HOUSTON – Ahead of the city council meeting Tuesday, Houston council members asked Dr. David Persse with the Houston Health Department questions regarding COVID-19.
Persse released more demographic information about the 11 people who have died from the coronavirus in Houston. It appears that African Americans may be dying from COVID-19 at a higher rate than people of other races, experts said.
The deaths include eight African Americans, two Latinos and two Caucasians.
“That’s quite alarming when you look at the actual number of blacks in Houston making up only about 25% of the population, to have that disparity is huge,” said Dr. Kathy Flanagan, president of the Houston Medical Forum, an organizations of black doctors.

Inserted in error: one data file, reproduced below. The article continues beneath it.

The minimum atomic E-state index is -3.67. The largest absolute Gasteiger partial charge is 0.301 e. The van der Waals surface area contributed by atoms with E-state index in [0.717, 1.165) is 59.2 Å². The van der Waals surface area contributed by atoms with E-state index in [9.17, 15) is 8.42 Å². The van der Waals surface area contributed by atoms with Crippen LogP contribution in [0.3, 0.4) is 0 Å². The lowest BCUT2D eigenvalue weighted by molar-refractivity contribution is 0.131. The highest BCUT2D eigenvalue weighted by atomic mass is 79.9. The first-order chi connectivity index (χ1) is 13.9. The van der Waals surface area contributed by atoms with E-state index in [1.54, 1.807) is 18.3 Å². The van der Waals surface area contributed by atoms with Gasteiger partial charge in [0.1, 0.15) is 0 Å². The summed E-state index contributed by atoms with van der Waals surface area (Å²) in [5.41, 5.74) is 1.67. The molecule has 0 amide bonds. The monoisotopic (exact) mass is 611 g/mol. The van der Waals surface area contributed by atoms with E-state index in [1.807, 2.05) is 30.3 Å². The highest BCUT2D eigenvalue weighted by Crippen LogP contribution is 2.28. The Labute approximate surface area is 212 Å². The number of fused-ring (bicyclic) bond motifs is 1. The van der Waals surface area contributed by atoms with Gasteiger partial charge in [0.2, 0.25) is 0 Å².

Persse said the higher death rate is likely attributed to decades-old disparities in access to healthcare between African American and Caucasian people. He also said several conditions like hypertension, heart disease and diabetes, which put people at a higher risk for complications with coronavirus, are more prevalent in African-Americans.
Congresswoman Sheila Jackson Lee said she wants more widespread testing done in communities of color so researchers can have access to more data to explain what’s going on.
“We need to be doing that right now so that we can have better responses to individuals. To simply say that they have underlying conditions, that’s an excuse. That’s unacceptable you’ve got to do something about it” she said.
Just how widespread the disparities might be across the country is difficult to know, because most states and the federal government haven’t released demographic data on the race or ethnicity of people who’ve tested positive for the virus, NBC News reported.
Persse also addressed questions pertaining to occupancy at hospitals and how this compares to previous years.